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Mindful : April 2014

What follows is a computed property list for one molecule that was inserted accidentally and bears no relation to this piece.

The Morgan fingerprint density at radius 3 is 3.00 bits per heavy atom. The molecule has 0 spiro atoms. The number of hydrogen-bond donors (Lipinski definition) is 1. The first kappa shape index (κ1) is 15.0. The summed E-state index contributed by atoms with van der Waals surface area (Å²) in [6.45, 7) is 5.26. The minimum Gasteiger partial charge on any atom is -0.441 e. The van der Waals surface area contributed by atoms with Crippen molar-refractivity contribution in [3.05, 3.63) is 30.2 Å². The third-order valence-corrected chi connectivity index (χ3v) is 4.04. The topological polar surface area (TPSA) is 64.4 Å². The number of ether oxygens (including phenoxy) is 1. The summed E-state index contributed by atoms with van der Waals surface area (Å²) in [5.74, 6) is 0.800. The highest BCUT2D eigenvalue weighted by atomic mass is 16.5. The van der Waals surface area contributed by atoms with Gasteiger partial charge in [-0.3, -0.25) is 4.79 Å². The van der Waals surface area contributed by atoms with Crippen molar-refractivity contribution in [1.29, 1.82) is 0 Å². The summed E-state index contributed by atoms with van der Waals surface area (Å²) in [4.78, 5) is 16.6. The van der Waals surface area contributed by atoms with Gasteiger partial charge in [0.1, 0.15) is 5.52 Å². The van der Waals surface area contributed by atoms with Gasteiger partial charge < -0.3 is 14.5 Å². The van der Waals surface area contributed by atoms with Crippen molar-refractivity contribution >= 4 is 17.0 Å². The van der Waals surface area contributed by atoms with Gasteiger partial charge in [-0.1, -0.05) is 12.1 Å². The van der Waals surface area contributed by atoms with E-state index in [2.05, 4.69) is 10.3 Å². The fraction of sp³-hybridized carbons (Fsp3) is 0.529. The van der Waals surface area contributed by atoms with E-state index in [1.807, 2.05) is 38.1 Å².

April 2014 mindful 47 Debunking the Myths of Mindfulness It’s about stopping thoughts Whenever there’s a newspaper stor y about meditation, they trot out a piece of art that depicts a person in flowing clothes with a blissful smile that suggests they’ve emptied out their brain and replaced it with cotton candy. Meditation does not involve ending the thought pro- cess. It isn’t about trying to achieve a par ticular state of mind. It is simply taking the time to become familiar with how your thought process actually works, since you have the best vantage point to view what’s going on in your own mind. Once you see that, you don’t stop thoughts, but they might not control you quite so much. It’s selfish Mindfulness is a “me generation” thing. It’s all about getting some “me time.” It’s true that medi- tation practice, even when you do it in a group, is time alone, but it’s not selfish. The relax- ation and focus that comes with mindfulness prac- tice can help you to listen better, pay more at tention to the needs of others, and be present with your loved ones with less distrac- tion. Your own mindfulness can be a gift to others in your life. It’s only for laid-back people People who are energetic and hard-charging should steer clear of meditation and leave it to the folks who would rather traipse barefoot through a moun- tain meadow for the rest of their lives. If you’re aggressive and thrive on action, meditation will just drive you crazy. Here we go again— another complete misconception. Ever yone, no mat ter what their lifestyle is, needs time to recharge and regroup and reflect. Mindfulness practice is one of the best ways to give your mind a true rest—and emerge refreshed to take on new challenges. You lose your edge “I’ve got responsi- bilities. There’s no way I can sit around contemplating my navel. It will just make me too soft.” The my th here is that meditation involves a day- dreamy fuzzy state of mind, sor t of like sleeping while you’re still awake. Nope. Practicing mindfulness isn’t about zoning out. It’s about zoning in. You train yourself to pay closer attention than you might normally be used to, and this kind of focus rubs off on the rest of your life. It can actually help you to get into “ the zone” and stay there longer. It’s an escape from reality Meditation is nothing more than another substitute for sex, drugs, and rock and roll, a way to avoid the hard facts of life. Nothing could be far ther from the truth. Far from being an escape, mindfulness takes you right into the hear t of reality, where you get to see how your thoughts shape your perceptions of what you expe- rience, how the activities in your mind causes your- self and others pain and suffering, and what motivates you to do what you do. It’s not an escape, or even a vacation. It’s a journey within, which helps you see reality better— to more readily distinguish what’s real from what you fabricate. 12345 Some of the popular images and ideas surrounding mindfulness are just plain wrong. When you sit down and do it for yourself, you may find things are different from what they seemed before you tried it for yourself. You’ll probably be pleasantly surprised.